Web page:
The heritage thing I can agree with you on, but the kryptoninas are (aside from being humanoid form) designed too much like Jetson characters (no there's nothing wrong with the jetsons) but it makes thinking about krypton just viewing a distant future rather than thinking of something unearthly in exterior design (outside of the kryptonians humanoid forms like the Zentraedi)

But having said that.. the best krypton for me is the one in STAS (the WB cartoon) a hybrid of the pre-crisis' "legacy" and the post crisis' "unearthly" designs.
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Rugal 3:16
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« Reply #12 on: March 27, 2003, 05:58:26 AM »

2) Even in real life,the individuals who wrought outstanding accomplishments
for mankind were orphans or illigitimate children or when tragedy strikes them which makes these individuals act to compensate for such losses. For example,Leonardo da Vinci was the illigitimate child of an Italian noble and a serving wench. On the fictional side,Tarzan of the apes was an orphan,his foster mother (an ape!!! compare that to the Kents,bub) was killed in a hunting expedition by a lone African warrior. Hercules was the phony son of Zues and Alcmene,and he too became a heroic figure...I'll bet they are just as boring...hmm? [/quote]

still too many deaths, and still the loss of his parents and krypton himself could fill this up IMO.

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It's called the power of history,bub...wat's dun cannot be undone...


Is this another self imposed limitation? something you'd like to think? Personally I'd undo most of my mistakes (with the carefulness of not having to have my memory go fritz if I ever saw my younger self)..

play Chrono Trigger.

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Tell you what,if you had the power to go back in time,would you be able to correct your mistakes? I'll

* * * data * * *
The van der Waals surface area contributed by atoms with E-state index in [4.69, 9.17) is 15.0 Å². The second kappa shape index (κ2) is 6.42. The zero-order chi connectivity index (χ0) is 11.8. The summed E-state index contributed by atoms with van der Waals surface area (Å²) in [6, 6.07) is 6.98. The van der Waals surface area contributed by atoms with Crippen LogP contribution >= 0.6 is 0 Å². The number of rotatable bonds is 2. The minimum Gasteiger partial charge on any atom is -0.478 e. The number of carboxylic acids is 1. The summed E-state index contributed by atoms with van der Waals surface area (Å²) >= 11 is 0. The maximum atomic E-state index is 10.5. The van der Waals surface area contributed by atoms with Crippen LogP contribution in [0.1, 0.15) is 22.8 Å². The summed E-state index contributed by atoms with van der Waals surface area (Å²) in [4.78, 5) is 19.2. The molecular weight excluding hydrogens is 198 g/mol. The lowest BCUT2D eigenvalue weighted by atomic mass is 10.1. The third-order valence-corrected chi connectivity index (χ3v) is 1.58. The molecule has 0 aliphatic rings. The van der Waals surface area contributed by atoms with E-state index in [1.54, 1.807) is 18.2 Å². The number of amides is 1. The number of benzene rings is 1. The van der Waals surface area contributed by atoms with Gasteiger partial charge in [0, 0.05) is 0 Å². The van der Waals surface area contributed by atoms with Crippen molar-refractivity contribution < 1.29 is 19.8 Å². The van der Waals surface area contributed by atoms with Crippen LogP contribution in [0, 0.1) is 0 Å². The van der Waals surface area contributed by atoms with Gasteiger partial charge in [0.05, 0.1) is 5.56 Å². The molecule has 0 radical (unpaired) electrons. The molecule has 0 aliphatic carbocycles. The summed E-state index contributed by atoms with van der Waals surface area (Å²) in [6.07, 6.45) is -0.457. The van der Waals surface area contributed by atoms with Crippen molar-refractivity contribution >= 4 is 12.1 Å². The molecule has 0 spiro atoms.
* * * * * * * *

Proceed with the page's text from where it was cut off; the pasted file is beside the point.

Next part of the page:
specs.

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The future,however,is subject to change,so it all depends on choices that were made in the present...and experiences from the past.


of course when I said that I assumed he knows the responsibilities and consequences as much as someone who gambles at circumstance must.

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Remember that those who do not remember the past are condemned to repeat it.
In the language of my home country,"Ang hindi lumilingon sa kanyang pinag-galingan ay hindi makaka-abot sa kanyang pinag-harapan". (same idea,different language)


I'd take those as pointers,but merely pointers, In no way should I allow it to affect my limitations. besides I really don't have that philosophy (or at least I don't like to think it's a "law") of course I'm grateful though for what's behind but in the same respect.. I always look forward. and the examples I have given about "changing the past" reflect to mere circumstances if they be arrive.

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Is he a zombie? I don't think so? If you had a lot of awesome powers,wouldn't you think of the consequences of your actions?


I didn't mean a literal zombie.

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You would have to weigh each outcome that would derive the best moral benefit. Superman had that kind of mind and that kind of morality.